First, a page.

WILLIAMS: It’s the same time the shots were fired at the Ambassador’s office. I think there were two shooters. There would have had to be because the ones that came in from the side [his office], were way over there, and this shot was up here. And I always thought, and my memory’s a little hazy on some of this, but the rounds that came into the office of Ambassador Davies were concentrated in the area of his office where his desk was. The rounds that came into the other side of the building where the residence was were concentrated on the patio, and I think some at the window of his bedroom. I think that’s right, though I’m not sure of it. So whether or not they fired at the patio because they saw a Marine or because they thought the ambassador was up there or because they saw me or whatever, I really don’t know. But there were a lot of bullets that came up there. I always thought it was an effort to get the Ambassador because of the way the bullets had come in. By sheer dumb luck they did get him. It was a blind bullet came in through the shutter, the glass and the partition in his office and came down into the corridor where he was standing and they shot him through the heart.

He was [in the central hall], and he was dead before he hit the ground. Another bullet came in and ripped off the top of the skull of Toni Varnava, a Maronite local in the Administration section, and she was dead instantly. A steel jacket of one of the bullets that came in landed up in the thigh of Jay Graham, the economic officer. Those were the only causalities from the rounds. One of the older locals may have had a heart attack. Everybody else was intact but scared to death.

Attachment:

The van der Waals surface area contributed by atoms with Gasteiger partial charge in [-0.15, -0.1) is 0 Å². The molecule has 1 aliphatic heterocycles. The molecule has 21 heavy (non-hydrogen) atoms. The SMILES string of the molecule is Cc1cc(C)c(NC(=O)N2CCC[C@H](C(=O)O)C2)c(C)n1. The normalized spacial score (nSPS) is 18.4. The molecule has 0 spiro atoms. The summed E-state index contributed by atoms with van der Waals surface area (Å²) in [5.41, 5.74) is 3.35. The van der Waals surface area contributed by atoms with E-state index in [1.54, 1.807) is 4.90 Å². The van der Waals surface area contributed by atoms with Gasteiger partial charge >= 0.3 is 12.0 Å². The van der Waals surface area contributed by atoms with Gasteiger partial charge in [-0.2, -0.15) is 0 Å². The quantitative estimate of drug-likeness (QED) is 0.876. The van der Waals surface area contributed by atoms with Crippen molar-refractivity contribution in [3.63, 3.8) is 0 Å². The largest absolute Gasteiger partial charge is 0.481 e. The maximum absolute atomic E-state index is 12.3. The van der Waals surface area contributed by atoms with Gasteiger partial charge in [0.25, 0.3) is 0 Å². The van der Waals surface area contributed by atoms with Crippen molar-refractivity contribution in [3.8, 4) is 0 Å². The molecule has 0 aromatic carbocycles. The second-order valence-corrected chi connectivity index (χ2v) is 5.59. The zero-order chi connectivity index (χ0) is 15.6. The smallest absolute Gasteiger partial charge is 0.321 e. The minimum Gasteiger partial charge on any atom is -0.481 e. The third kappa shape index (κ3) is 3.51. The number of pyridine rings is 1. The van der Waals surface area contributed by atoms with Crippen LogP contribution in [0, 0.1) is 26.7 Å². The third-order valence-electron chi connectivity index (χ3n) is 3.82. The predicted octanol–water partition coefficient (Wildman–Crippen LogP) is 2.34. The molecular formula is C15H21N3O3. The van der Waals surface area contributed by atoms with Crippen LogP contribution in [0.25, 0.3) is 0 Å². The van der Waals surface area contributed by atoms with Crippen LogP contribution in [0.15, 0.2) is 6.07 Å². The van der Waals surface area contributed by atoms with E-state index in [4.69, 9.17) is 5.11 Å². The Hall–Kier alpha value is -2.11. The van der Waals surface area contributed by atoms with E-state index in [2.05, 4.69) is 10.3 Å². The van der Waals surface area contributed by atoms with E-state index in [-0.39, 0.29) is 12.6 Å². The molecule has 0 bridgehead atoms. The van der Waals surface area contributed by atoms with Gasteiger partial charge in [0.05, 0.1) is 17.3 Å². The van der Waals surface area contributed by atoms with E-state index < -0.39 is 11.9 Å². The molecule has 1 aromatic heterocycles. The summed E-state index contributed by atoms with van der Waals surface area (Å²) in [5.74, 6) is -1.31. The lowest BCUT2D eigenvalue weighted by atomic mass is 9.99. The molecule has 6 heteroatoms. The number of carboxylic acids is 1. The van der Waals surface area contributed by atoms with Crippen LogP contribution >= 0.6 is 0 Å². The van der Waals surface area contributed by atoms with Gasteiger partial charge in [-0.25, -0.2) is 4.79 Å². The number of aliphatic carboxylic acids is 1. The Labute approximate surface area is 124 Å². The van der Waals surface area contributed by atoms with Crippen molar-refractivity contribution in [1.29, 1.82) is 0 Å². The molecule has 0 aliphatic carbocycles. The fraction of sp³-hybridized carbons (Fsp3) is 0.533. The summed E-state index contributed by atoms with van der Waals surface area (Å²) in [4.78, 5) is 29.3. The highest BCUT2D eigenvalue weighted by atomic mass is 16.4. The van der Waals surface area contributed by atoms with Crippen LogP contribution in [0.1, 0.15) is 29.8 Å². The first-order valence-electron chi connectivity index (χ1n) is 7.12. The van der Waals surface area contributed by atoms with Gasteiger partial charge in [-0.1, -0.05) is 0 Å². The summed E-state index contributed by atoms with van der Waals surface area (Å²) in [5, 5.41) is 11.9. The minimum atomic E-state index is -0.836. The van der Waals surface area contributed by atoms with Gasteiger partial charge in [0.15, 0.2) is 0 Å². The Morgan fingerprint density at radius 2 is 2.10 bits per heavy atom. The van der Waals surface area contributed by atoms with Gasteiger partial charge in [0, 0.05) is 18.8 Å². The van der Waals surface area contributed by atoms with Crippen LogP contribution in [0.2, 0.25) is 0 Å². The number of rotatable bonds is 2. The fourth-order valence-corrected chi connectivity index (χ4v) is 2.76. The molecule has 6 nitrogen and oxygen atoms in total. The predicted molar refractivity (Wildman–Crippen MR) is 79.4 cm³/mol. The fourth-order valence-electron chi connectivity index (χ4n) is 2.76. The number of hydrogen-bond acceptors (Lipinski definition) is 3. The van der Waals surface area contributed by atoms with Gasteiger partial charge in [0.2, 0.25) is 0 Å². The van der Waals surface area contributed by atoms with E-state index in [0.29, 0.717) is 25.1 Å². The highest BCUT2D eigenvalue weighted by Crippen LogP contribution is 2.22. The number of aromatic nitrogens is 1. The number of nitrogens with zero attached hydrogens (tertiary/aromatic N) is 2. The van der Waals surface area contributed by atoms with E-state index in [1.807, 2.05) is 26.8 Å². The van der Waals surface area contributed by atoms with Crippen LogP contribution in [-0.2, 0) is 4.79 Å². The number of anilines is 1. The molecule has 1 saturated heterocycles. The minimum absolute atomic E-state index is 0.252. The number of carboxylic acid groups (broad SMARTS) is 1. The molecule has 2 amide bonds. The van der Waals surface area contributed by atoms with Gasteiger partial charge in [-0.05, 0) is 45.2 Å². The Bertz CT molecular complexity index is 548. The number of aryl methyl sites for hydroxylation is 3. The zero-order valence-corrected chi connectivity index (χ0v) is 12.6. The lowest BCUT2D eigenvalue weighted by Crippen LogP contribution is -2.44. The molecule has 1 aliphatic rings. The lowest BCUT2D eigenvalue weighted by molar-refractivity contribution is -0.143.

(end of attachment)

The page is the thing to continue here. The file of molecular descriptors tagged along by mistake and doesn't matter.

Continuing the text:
[…]
[Varnava] had [gone to Ambassador Davies’ aid]. She had been very close to him and she saw him fall. I was not down there, but those who were say she saw him fall and bent down to catch him and as she did her head was ripped open by the bullet, so they both fell.

The windows were appropriately shuttered. So, the bullets did not have to go through significant physical barriers to get to the Americans in the central corridor. I have no way of knowing whether the shooter or shooters knew that we would be huddled in that corridor as a safe place, but the wooden shutter over the window, the single pane of glass and the partition on the door of the wall of the office were not very thick.
[…]
It was a blind shot that got the Ambassador, no question about that. Toni was an incidental casualty, God rest her soul, and Jay Graham was also unlucky with that minor wound in his thigh.[…]

[The shooters] were on the periphery of the crowd in both cases. One of them was wearing the uniform of a Greek Cypriot policeman as I recall, although the weapon he used was not in the standard arms of the Greek Cypriot police. They were in the crowd on the periphery, but not in adjacent buildings. There was some more shooting of handguns I guess. I think though, soon after the heavy stuff came in and killed the ambassador, they couldn’t know at that time they killed the Ambassador, and hit the side where Mike and I and the Marines were, soon thereafter as I recall, maybe 20 or 30 minutes, time was really very strange as experienced in that day, the crowd started to disperse. Either its anger had been spent or the Greek Cypriot police had started to come in sufficient numbers to control it. Because what the Greek Cypriot authorities had approved as a demonstration had quickly gotten way out of hand and had to be stopped. I don’t know who was calling, our phones were still intact, I don’t know who called whom. I certainly was not calling anybody because I could still barely see, Mike wasn’t.